The Big Putting Split

Putting is a puzzle. Always has been, mostly because almost every golfer on the planet is making it much harder than it needs to be.

Do I mean to say you’re doing it wrong? Yes, I do.

Think about it. You spend hours using alignment aids and grips to get the putter head to move straight back and straight forward. This is unnatural. The laws of physics state when the body is in an upright position, the arms will swing naturally in an arc because the center of the swing is the body. Moving the putter in a straight line is fighting physics.

Another problem is using two hands. If you toss pennies to a wall, go bowling, or toss a wad of paper to a trash can you use one hand. Two hands confuse the issue, so we use one hand and face the target or almost face the target. Golfers are using many grips to get the hands working together. It can be done, but it is difficult and questionable under pressure.

THE NATURAL STROKE

I’m about to show you a completely different way to putt that will keep you consistent under pressure.

First, do this: Stand several feet from a golf hole or a target in your carpeted living room. Roll a golf ball to the target, much like a bowler.

You did this by almost facing the target and rolled the ball with one hand. It was easy, accurate and felt natural.

Now take your putter and hold the end of it with your hand nearest the target (left hand for right hand golfer). Take your right hand, and use a split grip, as in Photos 1 and 2.

If you do not want to use a short putter, a longer putter is just as effective (Photo 3). Several students have just used their regular putter successfully.

The following is key. Line up the putter face and open your body 45 degrees or more facing the target as in Photos 4a and 4b. This puts your body open to the aiming line, in perfect position to use the putter as a push-piston.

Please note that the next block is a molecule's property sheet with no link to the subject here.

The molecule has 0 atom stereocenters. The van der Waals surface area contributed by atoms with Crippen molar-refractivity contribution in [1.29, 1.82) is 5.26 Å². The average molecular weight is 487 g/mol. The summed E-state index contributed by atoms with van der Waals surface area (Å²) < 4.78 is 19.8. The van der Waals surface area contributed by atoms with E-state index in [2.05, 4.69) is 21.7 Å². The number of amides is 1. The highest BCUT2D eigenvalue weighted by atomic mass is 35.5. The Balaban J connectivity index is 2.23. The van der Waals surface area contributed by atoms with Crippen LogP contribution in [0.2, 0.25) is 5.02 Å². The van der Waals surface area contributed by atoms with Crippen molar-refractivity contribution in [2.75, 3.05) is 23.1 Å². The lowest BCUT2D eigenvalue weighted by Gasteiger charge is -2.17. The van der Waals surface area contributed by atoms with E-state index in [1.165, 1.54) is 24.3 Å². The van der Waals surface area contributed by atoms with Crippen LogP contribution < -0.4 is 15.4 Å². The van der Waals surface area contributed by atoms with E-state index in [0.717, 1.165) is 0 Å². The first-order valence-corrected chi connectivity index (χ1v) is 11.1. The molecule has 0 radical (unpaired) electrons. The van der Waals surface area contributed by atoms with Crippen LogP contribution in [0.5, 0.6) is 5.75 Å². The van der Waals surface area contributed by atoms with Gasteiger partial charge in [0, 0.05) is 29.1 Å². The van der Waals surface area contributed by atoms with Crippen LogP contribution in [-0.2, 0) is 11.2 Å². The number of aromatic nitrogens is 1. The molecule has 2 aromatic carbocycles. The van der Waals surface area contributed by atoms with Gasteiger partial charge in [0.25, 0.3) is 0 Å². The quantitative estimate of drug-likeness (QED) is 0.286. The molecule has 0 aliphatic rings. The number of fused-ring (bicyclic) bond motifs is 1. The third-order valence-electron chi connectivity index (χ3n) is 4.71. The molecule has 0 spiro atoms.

Pull the elbow back to the length for your distance putt as in Photo 5.

You will notice the backstroke is straight on your line. Now push the lower hand, lower arm and elbow forward as in Photo 6.

Notice how the follow-through is still straight down the line. You have now made a stroke that is straight with no manipulation to make a straight line. This is a natural stroke. The top hand remains firm and does not collapse or bend during the stroke. It acts as the stabilizer while the bottom hand is the force. Or, the top hand is the rod and the bottom hand is the piston.

ONE HAND OR TWO?

Try another experiment. With a ball in your tossing hand, toss the ball to a target several times. Notice how far the hand swings back and then forward. Now, take your putter and putt the ball to the same target and you will find that the putting hand will swing back and forth the same distance as in the ball toss. Repeat this procedure to targets at various distances and you will notice the similarities in the swing pattern of the ball toss and the putt.

I taught this experiment to a club golf pro. Before each putt, he would stand beside his ball and then swing his hand as if rolling an imaginary ball to

the hole. He did this to get the feel of swing length and power of the stroke. Once he felt the feel of the swing, he would putt the ball. He qualified for the U.S. Open.

That is all there is to it. Now for more detail.

The length of the backswing can also control putting distances. Experiment with a 4-inch backswing, a 6-inch backswing, an 8-inch backswing, etc., etc. Notice the length of each putt. Some golfers have found that for every inch of backswing the ball will roll one walking pace (step), or about two feet. Some have found one yard for every inch of backswing. To measure your backswing length you must find out the length of your putter head. If the length is four inches, then two putter-head lengths will give you an eight-inch backswing.